The Burning Times
The New York Times has a feature up about the history of medieval and early modern persecution of “witches”. The piece starts right out of the gate by talking about who isn’t in tune with the latest scholarship.
“In a search for historical roots and moral legitimacy, some feminists and many adherents of neopagan or goddess-centered religious movements like Wicca have elaborated a founding mythology in which witches and witch hunts have a central role. Witches, they claim, were folk healers, spiritual guides and the underground survivors of a pre-Christian matriarchal cult. By the hundreds of thousands, even the millions, they were the victims of a ruthless campaign that church authorities waged throughout the Middle Ages and early modern centuries to stamp out this rival, pagan religion.”
The article goes on to talk about the latest theories and numbers regarding the witch-hunts in Europe with scholars Robin Briggs (author of “Witches & Neighbors: The Social and Cultural Context of European Witchcraft”), Diarmaid MacCulloch (author of “The Reformation”), and Malcolm Gaskill (author of “Witchfinders: A Seventeenth-Century English Tragedy”). The latest modes of thought put the total number of deaths from that period at around 50,000 (instead of the 9 million popularized by Mary Daly), and presents a less monolithic picture of persecutions which manifested differently in different places. The things scholars do seem to agree on is that the victims were overwhelmingly female (80%) and that patriarchy and misogyny were major factors in some of the regions of the witch-hunts.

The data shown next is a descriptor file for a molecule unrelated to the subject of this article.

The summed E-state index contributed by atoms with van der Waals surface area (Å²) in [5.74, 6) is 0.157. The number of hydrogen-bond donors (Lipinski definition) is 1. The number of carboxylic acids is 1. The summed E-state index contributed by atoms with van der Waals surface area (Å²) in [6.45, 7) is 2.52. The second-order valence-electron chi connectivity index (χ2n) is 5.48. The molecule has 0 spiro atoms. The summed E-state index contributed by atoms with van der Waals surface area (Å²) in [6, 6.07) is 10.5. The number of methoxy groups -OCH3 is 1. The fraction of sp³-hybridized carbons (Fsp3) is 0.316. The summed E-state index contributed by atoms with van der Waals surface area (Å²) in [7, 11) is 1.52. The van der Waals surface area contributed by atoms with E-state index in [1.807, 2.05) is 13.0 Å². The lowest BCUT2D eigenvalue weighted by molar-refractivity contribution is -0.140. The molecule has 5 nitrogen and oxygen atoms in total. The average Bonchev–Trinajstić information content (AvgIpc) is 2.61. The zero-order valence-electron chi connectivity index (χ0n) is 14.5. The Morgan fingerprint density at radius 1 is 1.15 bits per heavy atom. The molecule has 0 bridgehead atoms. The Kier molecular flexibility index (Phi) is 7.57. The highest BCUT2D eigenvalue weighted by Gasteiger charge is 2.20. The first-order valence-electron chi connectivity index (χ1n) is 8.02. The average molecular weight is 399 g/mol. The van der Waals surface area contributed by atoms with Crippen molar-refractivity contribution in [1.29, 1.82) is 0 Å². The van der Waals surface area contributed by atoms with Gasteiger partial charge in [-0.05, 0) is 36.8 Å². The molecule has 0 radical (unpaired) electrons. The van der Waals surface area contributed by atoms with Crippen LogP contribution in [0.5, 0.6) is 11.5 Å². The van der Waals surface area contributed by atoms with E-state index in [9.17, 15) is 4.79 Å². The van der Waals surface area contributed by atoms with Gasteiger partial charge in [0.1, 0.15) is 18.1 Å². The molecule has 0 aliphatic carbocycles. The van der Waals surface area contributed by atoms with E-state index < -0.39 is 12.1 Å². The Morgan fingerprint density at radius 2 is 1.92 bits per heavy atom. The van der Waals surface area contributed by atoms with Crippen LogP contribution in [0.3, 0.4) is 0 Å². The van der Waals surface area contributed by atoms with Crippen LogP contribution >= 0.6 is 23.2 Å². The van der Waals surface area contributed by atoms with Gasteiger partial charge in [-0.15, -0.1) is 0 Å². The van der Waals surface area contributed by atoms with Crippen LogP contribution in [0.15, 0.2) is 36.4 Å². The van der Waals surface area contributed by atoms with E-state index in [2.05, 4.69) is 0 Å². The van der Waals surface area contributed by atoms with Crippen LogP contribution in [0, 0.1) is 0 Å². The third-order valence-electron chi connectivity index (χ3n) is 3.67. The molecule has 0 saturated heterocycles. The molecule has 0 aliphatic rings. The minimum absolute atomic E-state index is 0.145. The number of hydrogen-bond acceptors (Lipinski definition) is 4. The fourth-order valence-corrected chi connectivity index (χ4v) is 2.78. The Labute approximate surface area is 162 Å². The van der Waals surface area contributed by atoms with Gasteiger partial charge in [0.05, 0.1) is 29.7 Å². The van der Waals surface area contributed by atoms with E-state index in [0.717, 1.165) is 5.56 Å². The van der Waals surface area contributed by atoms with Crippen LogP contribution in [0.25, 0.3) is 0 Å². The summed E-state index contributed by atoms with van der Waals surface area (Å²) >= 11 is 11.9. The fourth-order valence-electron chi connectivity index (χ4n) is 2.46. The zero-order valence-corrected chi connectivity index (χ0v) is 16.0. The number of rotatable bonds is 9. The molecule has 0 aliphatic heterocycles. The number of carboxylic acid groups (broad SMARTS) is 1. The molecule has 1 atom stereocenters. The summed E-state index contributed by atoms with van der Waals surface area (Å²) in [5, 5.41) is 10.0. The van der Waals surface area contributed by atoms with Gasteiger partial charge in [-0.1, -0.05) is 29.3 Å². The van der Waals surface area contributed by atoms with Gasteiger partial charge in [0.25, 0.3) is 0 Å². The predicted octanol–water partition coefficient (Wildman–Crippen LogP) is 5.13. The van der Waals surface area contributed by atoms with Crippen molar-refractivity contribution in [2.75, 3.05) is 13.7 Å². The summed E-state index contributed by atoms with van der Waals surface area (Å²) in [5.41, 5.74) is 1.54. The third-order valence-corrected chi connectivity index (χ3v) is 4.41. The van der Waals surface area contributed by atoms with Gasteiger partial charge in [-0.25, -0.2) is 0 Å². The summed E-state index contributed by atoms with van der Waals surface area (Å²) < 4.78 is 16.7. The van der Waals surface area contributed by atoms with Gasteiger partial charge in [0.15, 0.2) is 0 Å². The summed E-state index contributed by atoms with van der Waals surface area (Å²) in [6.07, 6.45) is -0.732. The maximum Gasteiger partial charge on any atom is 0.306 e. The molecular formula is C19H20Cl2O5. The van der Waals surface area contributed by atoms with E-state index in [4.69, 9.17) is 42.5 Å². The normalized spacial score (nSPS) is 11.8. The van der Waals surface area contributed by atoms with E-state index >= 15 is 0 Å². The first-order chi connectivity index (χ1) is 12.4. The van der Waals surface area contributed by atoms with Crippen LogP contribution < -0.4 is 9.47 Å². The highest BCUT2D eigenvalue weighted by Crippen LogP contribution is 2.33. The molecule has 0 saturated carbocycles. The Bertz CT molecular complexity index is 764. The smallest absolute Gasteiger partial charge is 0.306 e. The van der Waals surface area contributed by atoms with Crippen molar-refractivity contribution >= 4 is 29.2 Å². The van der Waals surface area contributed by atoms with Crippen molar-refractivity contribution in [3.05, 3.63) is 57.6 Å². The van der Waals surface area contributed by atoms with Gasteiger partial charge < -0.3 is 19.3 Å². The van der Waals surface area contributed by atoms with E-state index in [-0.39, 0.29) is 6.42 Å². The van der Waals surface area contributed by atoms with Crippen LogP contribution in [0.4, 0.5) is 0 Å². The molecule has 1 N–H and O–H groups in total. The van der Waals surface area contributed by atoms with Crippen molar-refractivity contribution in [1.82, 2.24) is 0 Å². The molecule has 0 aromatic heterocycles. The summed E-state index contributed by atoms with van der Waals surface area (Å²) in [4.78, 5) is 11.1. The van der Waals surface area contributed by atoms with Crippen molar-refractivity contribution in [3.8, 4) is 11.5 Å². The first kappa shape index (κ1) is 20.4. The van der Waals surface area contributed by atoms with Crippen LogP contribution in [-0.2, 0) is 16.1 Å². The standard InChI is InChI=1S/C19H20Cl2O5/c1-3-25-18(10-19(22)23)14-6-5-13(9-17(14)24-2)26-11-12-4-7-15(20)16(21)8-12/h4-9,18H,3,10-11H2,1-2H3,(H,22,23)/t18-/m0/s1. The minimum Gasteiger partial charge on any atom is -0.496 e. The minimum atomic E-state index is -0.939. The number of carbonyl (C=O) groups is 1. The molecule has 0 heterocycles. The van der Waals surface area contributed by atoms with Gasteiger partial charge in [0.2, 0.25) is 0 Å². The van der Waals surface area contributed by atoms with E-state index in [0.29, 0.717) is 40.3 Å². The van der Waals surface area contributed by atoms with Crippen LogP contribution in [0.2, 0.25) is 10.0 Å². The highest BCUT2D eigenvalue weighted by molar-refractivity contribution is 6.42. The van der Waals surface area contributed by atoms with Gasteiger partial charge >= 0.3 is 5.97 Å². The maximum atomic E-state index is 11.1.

But how many modern Pagans still cling to the “9 million” myth or the myth that all of these women (and men) were members of the “old religion”? Several influential Pagan authors and organizations have worked to correct the old (false) conceptions, including Isaac Bonewits, Ronald Hutton, The Covenant of The Goddess, Arthur Hinds (of popular Pagan band Emerald Rose), Catherine Noble Beyer (from “Wicca: For The Rest of Us”) and Arlea Hunt-Anschutz. Even the Alt.Pagan FAQ sticks pretty close with modern scholarship on the issue.
“As is often the case, this horror sprang from fear and misinformation — most of the people who were arrested, tortured and killed were not Witches (or witches) of any sort, but simply people who had gotten on the wrong side of someone who had the local magistrate’s ear, or who somehow didn’t fit in (particularly beautiful or ugly women, widows who had wealth or owned land, the handicapped and retarded, and even overly intelligent people are all examples of those who became primary targets of this persecution).”
While some authors still cling to the old persecution myths, the modern Pagan movement has been very open to embracing new scholarship and most (if not all) new books embrace a more reasonable outlook on our history. We don’t need a persecution myth from the past to legitimize us any longer.